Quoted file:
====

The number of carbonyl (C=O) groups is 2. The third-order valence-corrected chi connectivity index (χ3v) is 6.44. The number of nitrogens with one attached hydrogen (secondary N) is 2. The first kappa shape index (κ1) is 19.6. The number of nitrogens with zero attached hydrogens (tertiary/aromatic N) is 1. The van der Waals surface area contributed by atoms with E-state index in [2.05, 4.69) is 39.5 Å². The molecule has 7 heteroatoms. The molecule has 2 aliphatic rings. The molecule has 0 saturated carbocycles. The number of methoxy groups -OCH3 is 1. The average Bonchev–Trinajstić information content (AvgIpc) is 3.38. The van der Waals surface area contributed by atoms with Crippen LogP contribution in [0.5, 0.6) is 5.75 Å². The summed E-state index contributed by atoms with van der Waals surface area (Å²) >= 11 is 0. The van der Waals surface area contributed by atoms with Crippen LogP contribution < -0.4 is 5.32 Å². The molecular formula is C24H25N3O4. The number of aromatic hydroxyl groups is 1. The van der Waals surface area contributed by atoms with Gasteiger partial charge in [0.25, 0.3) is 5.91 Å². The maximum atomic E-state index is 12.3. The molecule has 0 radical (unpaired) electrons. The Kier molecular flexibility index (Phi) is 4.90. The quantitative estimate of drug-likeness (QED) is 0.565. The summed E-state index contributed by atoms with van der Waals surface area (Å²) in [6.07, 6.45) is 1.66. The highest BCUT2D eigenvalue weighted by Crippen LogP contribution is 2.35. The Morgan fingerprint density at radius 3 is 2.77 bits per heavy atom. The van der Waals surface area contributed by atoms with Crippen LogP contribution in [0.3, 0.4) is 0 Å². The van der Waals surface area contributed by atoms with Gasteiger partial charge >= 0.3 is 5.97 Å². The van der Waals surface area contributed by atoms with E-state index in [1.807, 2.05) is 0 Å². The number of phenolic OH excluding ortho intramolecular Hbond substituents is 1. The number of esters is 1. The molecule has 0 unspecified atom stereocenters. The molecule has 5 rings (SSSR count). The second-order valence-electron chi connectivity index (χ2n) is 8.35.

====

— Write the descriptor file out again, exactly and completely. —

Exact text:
The number of carbonyl (C=O) groups is 2. The third-order valence-corrected chi connectivity index (χ3v) is 6.44. The number of nitrogens with one attached hydrogen (secondary N) is 2. The first kappa shape index (κ1) is 19.6. The number of nitrogens with zero attached hydrogens (tertiary/aromatic N) is 1. The van der Waals surface area contributed by atoms with E-state index in [2.05, 4.69) is 39.5 Å². The molecule has 7 heteroatoms. The molecule has 2 aliphatic rings. The molecule has 0 saturated carbocycles. The number of methoxy groups -OCH3 is 1. The average Bonchev–Trinajstić information content (AvgIpc) is 3.38. The van der Waals surface area contributed by atoms with Crippen LogP contribution in [0.5, 0.6) is 5.75 Å². The summed E-state index contributed by atoms with van der Waals surface area (Å²) >= 11 is 0. The van der Waals surface area contributed by atoms with Crippen LogP contribution < -0.4 is 5.32 Å². The molecular formula is C24H25N3O4. The number of aromatic hydroxyl groups is 1. The van der Waals surface area contributed by atoms with Gasteiger partial charge in [0.25, 0.3) is 5.91 Å². The maximum atomic E-state index is 12.3. The molecule has 0 radical (unpaired) electrons. The Kier molecular flexibility index (Phi) is 4.90. The quantitative estimate of drug-likeness (QED) is 0.565. The summed E-state index contributed by atoms with van der Waals surface area (Å²) in [6.07, 6.45) is 1.66. The highest BCUT2D eigenvalue weighted by Crippen LogP contribution is 2.35. The Morgan fingerprint density at radius 3 is 2.77 bits per heavy atom. The van der Waals surface area contributed by atoms with Crippen LogP contribution in [0.3, 0.4) is 0 Å². The van der Waals surface area contributed by atoms with Gasteiger partial charge >= 0.3 is 5.97 Å². The van der Waals surface area contributed by atoms with E-state index in [1.807, 2.05) is 0 Å². The number of phenolic OH excluding ortho intramolecular Hbond substituents is 1. The number of esters is 1. The molecule has 0 unspecified atom stereocenters. The molecule has 5 rings (SSSR count). The second-order valence-electron chi connectivity index (χ2n) is 8.35.